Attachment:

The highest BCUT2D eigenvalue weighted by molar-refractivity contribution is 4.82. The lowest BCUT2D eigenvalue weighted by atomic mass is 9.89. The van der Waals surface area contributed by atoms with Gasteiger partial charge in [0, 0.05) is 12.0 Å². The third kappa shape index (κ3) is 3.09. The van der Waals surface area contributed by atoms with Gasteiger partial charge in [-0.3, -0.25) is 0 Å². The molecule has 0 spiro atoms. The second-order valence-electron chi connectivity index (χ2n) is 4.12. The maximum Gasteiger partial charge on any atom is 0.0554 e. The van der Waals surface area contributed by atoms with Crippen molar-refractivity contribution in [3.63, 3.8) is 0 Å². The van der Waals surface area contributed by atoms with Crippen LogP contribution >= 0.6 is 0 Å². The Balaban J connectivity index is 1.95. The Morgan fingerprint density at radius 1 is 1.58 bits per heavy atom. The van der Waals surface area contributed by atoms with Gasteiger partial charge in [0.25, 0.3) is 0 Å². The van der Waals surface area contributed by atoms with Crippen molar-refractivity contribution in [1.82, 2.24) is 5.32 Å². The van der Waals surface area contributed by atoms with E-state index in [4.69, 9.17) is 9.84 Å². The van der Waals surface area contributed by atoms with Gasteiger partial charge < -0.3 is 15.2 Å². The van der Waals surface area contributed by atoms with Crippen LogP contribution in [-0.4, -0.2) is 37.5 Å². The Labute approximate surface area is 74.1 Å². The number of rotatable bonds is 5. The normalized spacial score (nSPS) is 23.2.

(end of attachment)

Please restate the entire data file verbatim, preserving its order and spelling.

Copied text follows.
The highest BCUT2D eigenvalue weighted by molar-refractivity contribution is 4.82. The lowest BCUT2D eigenvalue weighted by atomic mass is 9.89. The van der Waals surface area contributed by atoms with Gasteiger partial charge in [0, 0.05) is 12.0 Å². The third kappa shape index (κ3) is 3.09. The van der Waals surface area contributed by atoms with Gasteiger partial charge in [-0.3, -0.25) is 0 Å². The molecule has 0 spiro atoms. The second-order valence-electron chi connectivity index (χ2n) is 4.12. The maximum Gasteiger partial charge on any atom is 0.0554 e. The van der Waals surface area contributed by atoms with Crippen molar-refractivity contribution in [3.63, 3.8) is 0 Å². The van der Waals surface area contributed by atoms with Crippen LogP contribution >= 0.6 is 0 Å². The Balaban J connectivity index is 1.95. The Morgan fingerprint density at radius 1 is 1.58 bits per heavy atom. The van der Waals surface area contributed by atoms with Gasteiger partial charge in [0.25, 0.3) is 0 Å². The van der Waals surface area contributed by atoms with Crippen molar-refractivity contribution in [1.82, 2.24) is 5.32 Å². The van der Waals surface area contributed by atoms with E-state index in [4.69, 9.17) is 9.84 Å². The van der Waals surface area contributed by atoms with Gasteiger partial charge < -0.3 is 15.2 Å². The van der Waals surface area contributed by atoms with Crippen LogP contribution in [-0.4, -0.2) is 37.5 Å². The Labute approximate surface area is 74.1 Å². The number of rotatable bonds is 5. The normalized spacial score (nSPS) is 23.2.